Courtesy of Lionsgate
Dexter fans are already well acquainted with actress Julie Benz, who stars as the long-suffering girlfriend to Michael C. Hall’s affable serial killer by night. (Buffy fans remember her as the bloodthirsty Darla.) This weekend she hits theaters as the sweet, blonde Christian missionary whose hostage crisis in the Burmese wilds inspires a rampage of righteous gore and mayhem courtesy of one John Rambo. Read on for her thoughts on filming Sylvester Stallone’s super-violent, action-packed return to form — really!
Were you a fan of the other Rambo movies? Be honest!
I think like a lot of girls my age I was familiar with the Rambo imagery but not necessarily the movies themselves. I’m a huge fan of the Rocky franchise, and once I was cast of course I watched Rambo 1 and 2. I was under strict orders not to watch Rambo 3. Sly just wasn’t very proud of that one.
What was he like to work with?
He really does try to put you at ease, and he’s the first one to make fun of himself, but you know there is still that element of, Oh my God, it’s Sylvester Stallone. I had a really hard time calling him Sly! As a director, he’s very tough, but he doesn’t demand anything out of you that he doesn’t deliver himself. His philosophy as a filmmaker is that what you’re doing is being captured for eternity, so you better give your best each moment so that two weeks or two years down the line you’re not looking back and saying, “Well, I drank too much the night before, and I guess I was sleeping off my hangover in that scene.” They can’t put a little pop-up on the screen, you know, “Excuse the actress today — she was having a bad day and that’s why this scene isn’t as good as it should be.”
You filmed in the middle of the jungle in Thailand. Were there just bugs and snakes all over the set?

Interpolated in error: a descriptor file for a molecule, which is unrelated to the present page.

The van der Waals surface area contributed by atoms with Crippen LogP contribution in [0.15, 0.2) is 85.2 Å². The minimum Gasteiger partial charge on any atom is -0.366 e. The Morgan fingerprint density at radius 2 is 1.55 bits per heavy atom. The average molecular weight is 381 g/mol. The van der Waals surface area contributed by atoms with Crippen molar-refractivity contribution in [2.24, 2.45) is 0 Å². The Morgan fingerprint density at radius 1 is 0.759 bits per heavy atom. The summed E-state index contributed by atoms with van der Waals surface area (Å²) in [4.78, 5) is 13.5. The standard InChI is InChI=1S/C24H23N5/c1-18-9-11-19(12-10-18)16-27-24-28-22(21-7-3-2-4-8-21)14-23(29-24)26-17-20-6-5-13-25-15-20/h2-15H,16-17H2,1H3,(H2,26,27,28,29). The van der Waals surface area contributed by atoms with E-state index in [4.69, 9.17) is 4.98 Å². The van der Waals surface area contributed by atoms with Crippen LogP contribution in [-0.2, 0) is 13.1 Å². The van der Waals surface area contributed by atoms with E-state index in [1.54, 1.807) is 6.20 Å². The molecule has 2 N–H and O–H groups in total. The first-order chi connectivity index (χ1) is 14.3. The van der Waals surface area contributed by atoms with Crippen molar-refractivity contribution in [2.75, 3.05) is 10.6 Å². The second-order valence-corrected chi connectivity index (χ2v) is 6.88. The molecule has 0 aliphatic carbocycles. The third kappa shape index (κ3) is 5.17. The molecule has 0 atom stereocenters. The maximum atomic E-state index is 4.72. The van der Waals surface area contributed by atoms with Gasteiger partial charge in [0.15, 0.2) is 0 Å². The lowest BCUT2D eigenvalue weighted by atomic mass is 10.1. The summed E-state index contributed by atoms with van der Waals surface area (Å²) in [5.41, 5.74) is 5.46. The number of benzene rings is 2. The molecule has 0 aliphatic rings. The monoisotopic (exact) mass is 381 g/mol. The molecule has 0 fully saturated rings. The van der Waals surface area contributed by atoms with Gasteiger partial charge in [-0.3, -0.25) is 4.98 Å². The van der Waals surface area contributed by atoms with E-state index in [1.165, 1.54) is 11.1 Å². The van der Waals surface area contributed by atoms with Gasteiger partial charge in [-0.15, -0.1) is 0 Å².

Yes, there were. When I first arrived in Thailand, I brought all these natural remedies like lavender oil and citronella to keep bugs away, and by halfway through filming, I was totally doing the 100 percent DEET. That was really the only thing that worked. I didn’t wander off alone too much because when you’re shooting on location in the jungle, you just never knew what was going to be out there. One day an elephant crashed into our set! He got loose from one of the elephant camps so all of the sudden there was this giant elephant wreaking havoc on everything.
And that’s not to mention all the machine-gun fire and grenades and land mines…
It was extremely intense. I mean, you don’t get to rehearse a building exploding: It’s basically like, okay, you’re going to walk over there and do this and then when you get over here, the building behind you’s gonna explode. And if it goes right, this is what’s going to happen, but if it goes wrong, your hair could catch on fire. So you know, just protect your head like you normally would if a building exploded nearby…
There are also several scenes featuring giant, bloodthirsty pigs.
Those pigs were about 400 pounds each, and there were four of them. I was tied pretty tight into that pigpen by my neck and my hands, and my mouth was gagged. At one point while we were filming one of the pigs broke through the fence and actually came right at me. I was freaking out, and they were rushing in to try to get me out, and of course Sly is in the background yelling, “Keep the cameras rolling!” I was so panicked. Apparently if pigs think you smell good, they’ll just starting licking at you and trying to eat you! Thank God I smelled so disgusting and dirty that day. Normally I smell like cake.